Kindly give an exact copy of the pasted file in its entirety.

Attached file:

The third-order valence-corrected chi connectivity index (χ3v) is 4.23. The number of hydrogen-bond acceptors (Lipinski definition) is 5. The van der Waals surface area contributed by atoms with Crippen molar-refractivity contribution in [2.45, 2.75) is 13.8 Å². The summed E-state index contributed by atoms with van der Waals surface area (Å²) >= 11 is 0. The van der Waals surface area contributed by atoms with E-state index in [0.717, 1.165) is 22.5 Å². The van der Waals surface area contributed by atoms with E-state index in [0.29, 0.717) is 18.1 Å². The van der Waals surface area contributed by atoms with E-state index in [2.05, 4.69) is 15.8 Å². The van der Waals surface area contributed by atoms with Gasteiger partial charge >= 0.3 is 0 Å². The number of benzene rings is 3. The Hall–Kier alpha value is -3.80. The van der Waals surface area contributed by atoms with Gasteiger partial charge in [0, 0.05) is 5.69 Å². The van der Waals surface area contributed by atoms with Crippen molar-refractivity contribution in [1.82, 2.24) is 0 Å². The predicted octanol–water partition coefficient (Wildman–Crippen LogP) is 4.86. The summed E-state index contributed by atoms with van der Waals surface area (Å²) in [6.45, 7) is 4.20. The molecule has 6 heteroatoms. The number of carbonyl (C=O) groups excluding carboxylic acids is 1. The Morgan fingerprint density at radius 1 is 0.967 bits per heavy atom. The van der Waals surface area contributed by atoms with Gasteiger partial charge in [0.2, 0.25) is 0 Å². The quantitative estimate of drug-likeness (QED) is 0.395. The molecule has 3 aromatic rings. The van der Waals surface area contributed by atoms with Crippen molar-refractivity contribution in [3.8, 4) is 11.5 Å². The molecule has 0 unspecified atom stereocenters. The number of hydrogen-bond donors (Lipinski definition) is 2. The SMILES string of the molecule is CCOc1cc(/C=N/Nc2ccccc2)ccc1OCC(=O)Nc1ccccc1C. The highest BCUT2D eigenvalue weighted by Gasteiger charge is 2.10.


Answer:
The third-order valence-corrected chi connectivity index (χ3v) is 4.23. The number of hydrogen-bond acceptors (Lipinski definition) is 5. The van der Waals surface area contributed by atoms with Crippen molar-refractivity contribution in [2.45, 2.75) is 13.8 Å². The summed E-state index contributed by atoms with van der Waals surface area (Å²) >= 11 is 0. The van der Waals surface area contributed by atoms with E-state index in [0.717, 1.165) is 22.5 Å². The van der Waals surface area contributed by atoms with E-state index in [0.29, 0.717) is 18.1 Å². The van der Waals surface area contributed by atoms with E-state index in [2.05, 4.69) is 15.8 Å². The van der Waals surface area contributed by atoms with Gasteiger partial charge >= 0.3 is 0 Å². The number of benzene rings is 3. The Hall–Kier alpha value is -3.80. The van der Waals surface area contributed by atoms with Gasteiger partial charge in [0, 0.05) is 5.69 Å². The van der Waals surface area contributed by atoms with Crippen molar-refractivity contribution in [1.82, 2.24) is 0 Å². The predicted octanol–water partition coefficient (Wildman–Crippen LogP) is 4.86. The summed E-state index contributed by atoms with van der Waals surface area (Å²) in [6.45, 7) is 4.20. The molecule has 6 heteroatoms. The number of carbonyl (C=O) groups excluding carboxylic acids is 1. The Morgan fingerprint density at radius 1 is 0.967 bits per heavy atom. The van der Waals surface area contributed by atoms with Gasteiger partial charge in [0.2, 0.25) is 0 Å². The quantitative estimate of drug-likeness (QED) is 0.395. The molecule has 3 aromatic rings. The van der Waals surface area contributed by atoms with Crippen molar-refractivity contribution in [3.8, 4) is 11.5 Å². The molecule has 0 unspecified atom stereocenters. The number of hydrogen-bond donors (Lipinski definition) is 2. The SMILES string of the molecule is CCOc1cc(/C=N/Nc2ccccc2)ccc1OCC(=O)Nc1ccccc1C. The highest BCUT2D eigenvalue weighted by Gasteiger charge is 2.10.